You have brains in your head. You have feet in your shoes. You can steer yourself in any direction you choose. You're on your own, and you know what you know. And you are the guy who'll decide where to go.
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I love this quote by Dr. Seuss, but it won't be as true when driverless cars come along. When they eventually roll onto the streets en masse, they'll use their artificially intelligent brainsto steer us in the direction they choose.
And it's for this reason that some of the most important technology to come out of autonomous driving research is the machine learning software and processors that will make driverless cars ubiquitous.
Alphabet's Google gets the lion's share of attention for this right now, as it probably should. Google has logged more than 1 million miles without human intervention.
But behind some of Google's driverless car advancements lies another company. ChipmakerNVIDIA has used its Tegra processors to help power some of Google's driverless car tech over the past few years, and the company recently announced its second generation of autonomous car software technology.
NVIDA calls its new Drive PX 2 driverless platform the"world's first in-car artificial intelligence supercomputer."
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The platform can process 24 trillion deep learning operations everysecond.
Drive PX 2 combines the company's processors with a platform of sensors, cameras, lidar, and radar that gives autonomous vehicles the situational awareness that humans take for granted. This awareness is one of the key ingredients in making cars that can drive better than we do.
The situationally aware auto
To understand how important this is, imagine yourself driving down a neighborhood road. There are houses all around you, and suddenly a basketball rolls quickly out into the road. When you see the ball, your brain automatically tells you that a kid may be following behind that ball, and that you should probably slow down. All of that, the neighborhood, the houses, the ball, and the idea of the possible child in tow is all situational awareness.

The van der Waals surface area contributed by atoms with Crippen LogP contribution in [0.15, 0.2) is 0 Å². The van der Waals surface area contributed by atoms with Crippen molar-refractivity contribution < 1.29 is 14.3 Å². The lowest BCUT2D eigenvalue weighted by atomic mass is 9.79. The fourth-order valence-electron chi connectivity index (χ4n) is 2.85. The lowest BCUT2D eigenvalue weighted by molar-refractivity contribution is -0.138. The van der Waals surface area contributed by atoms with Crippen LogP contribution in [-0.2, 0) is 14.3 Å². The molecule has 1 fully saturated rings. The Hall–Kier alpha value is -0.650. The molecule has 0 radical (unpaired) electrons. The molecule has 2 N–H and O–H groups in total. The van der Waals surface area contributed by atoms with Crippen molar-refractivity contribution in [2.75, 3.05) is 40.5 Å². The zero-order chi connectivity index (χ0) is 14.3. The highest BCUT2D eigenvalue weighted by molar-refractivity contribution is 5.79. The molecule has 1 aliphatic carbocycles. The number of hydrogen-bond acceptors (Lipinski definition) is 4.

Our experiences and years of driving put all these facts together without us even realizing it, and computers have to learn these things as well. They can be programmed, of course, but they also need deep learning to take their driving experiences and apply them to future situations and to be able to share them with other vehicles.
And that's why NVIDIA's driverless platform play is so important. The company believes that its Drive PX system will eventually have superhuman levels of situational awareness and make self-driving cars safer than if people were were behind the wheel.
The company is partnering with more than just Google to get its driverless brain power into the market. Its first-generation Drive PX was used in an Audi A7 sedan that drove 550 miles from San Francisco to Las Vegas almost entirely on its own.
But it's not just Audi that's tapping into NVIDIA's driverless tech. More than 50 carmakers and auto parts suppliers are using and testing the company's Drive PX platform, includingBMW, Daimler, and Ford.
IHS Automotive predicts that by 2035 10% of light vehicles sold will be fully autonomous. Carmakers are looking to tech companies to deliver the hardware and software necessary to power the future of their vehicles, and NVIDIA's already delivering. The company's technology will likely be the brains behind our cars, steering them where to go, and deciding the safest path to our destinations.
The article Forget Google -- This Company Is the One to Watch in Driverless Cars originally appeared on Fool.com.
Suzanne Frey, an executive at Alphabet, is a member of The Motley Fool's board of directors. Chris Neiger has no position in any stocks mentioned. The Motley Fool owns shares of and recommends Alphabet (A shares), Alphabet (C shares), and Ford. The Motley Fool recommends Nvidia. Try any of our Foolish newsletter services free for 30 days. We Fools may not all hold the same opinions, but we all believe that considering a diverse range of insights makes us better investors. The Motley Fool has a disclosure policy.
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